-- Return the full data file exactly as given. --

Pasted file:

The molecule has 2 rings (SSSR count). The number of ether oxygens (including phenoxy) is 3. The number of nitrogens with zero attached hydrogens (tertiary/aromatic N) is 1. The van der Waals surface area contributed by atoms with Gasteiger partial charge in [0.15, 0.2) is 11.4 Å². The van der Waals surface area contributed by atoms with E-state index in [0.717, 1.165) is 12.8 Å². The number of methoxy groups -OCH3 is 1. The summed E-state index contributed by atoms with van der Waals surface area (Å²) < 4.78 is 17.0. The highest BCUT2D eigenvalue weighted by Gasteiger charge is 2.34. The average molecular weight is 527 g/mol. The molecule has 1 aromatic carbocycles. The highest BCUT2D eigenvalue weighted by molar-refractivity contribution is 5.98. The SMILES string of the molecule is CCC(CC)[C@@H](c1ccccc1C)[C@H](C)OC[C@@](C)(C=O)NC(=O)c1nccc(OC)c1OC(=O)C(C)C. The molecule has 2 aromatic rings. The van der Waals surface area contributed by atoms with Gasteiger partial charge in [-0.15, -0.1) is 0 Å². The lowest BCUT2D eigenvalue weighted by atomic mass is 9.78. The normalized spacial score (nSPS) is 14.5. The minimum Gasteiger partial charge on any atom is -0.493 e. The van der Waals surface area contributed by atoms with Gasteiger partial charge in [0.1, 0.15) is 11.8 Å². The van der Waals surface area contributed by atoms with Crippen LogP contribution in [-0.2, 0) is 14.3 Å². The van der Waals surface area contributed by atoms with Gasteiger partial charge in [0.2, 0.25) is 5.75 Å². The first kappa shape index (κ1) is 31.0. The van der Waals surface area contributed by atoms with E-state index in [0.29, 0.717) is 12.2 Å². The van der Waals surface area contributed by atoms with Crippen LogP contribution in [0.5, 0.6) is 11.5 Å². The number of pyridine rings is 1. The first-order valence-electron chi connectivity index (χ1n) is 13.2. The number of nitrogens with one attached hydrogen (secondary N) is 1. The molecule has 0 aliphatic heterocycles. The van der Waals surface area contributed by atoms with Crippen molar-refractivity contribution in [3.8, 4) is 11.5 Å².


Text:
The molecule has 2 rings (SSSR count). The number of ether oxygens (including phenoxy) is 3. The number of nitrogens with zero attached hydrogens (tertiary/aromatic N) is 1. The van der Waals surface area contributed by atoms with Gasteiger partial charge in [0.15, 0.2) is 11.4 Å². The van der Waals surface area contributed by atoms with E-state index in [0.717, 1.165) is 12.8 Å². The number of methoxy groups -OCH3 is 1. The summed E-state index contributed by atoms with van der Waals surface area (Å²) < 4.78 is 17.0. The highest BCUT2D eigenvalue weighted by Gasteiger charge is 2.34. The average molecular weight is 527 g/mol. The molecule has 1 aromatic carbocycles. The highest BCUT2D eigenvalue weighted by molar-refractivity contribution is 5.98. The SMILES string of the molecule is CCC(CC)[C@@H](c1ccccc1C)[C@H](C)OC[C@@](C)(C=O)NC(=O)c1nccc(OC)c1OC(=O)C(C)C. The molecule has 2 aromatic rings. The van der Waals surface area contributed by atoms with Gasteiger partial charge in [-0.15, -0.1) is 0 Å². The lowest BCUT2D eigenvalue weighted by atomic mass is 9.78. The normalized spacial score (nSPS) is 14.5. The minimum Gasteiger partial charge on any atom is -0.493 e. The van der Waals surface area contributed by atoms with Gasteiger partial charge in [0.1, 0.15) is 11.8 Å². The van der Waals surface area contributed by atoms with Crippen LogP contribution in [-0.2, 0) is 14.3 Å². The van der Waals surface area contributed by atoms with Gasteiger partial charge in [0.2, 0.25) is 5.75 Å². The first kappa shape index (κ1) is 31.0. The van der Waals surface area contributed by atoms with E-state index in [0.29, 0.717) is 12.2 Å². The van der Waals surface area contributed by atoms with Crippen LogP contribution in [0.5, 0.6) is 11.5 Å². The number of pyridine rings is 1. The first-order valence-electron chi connectivity index (χ1n) is 13.2. The number of nitrogens with one attached hydrogen (secondary N) is 1. The molecule has 0 aliphatic heterocycles. The van der Waals surface area contributed by atoms with Crippen molar-refractivity contribution in [3.8, 4) is 11.5 Å².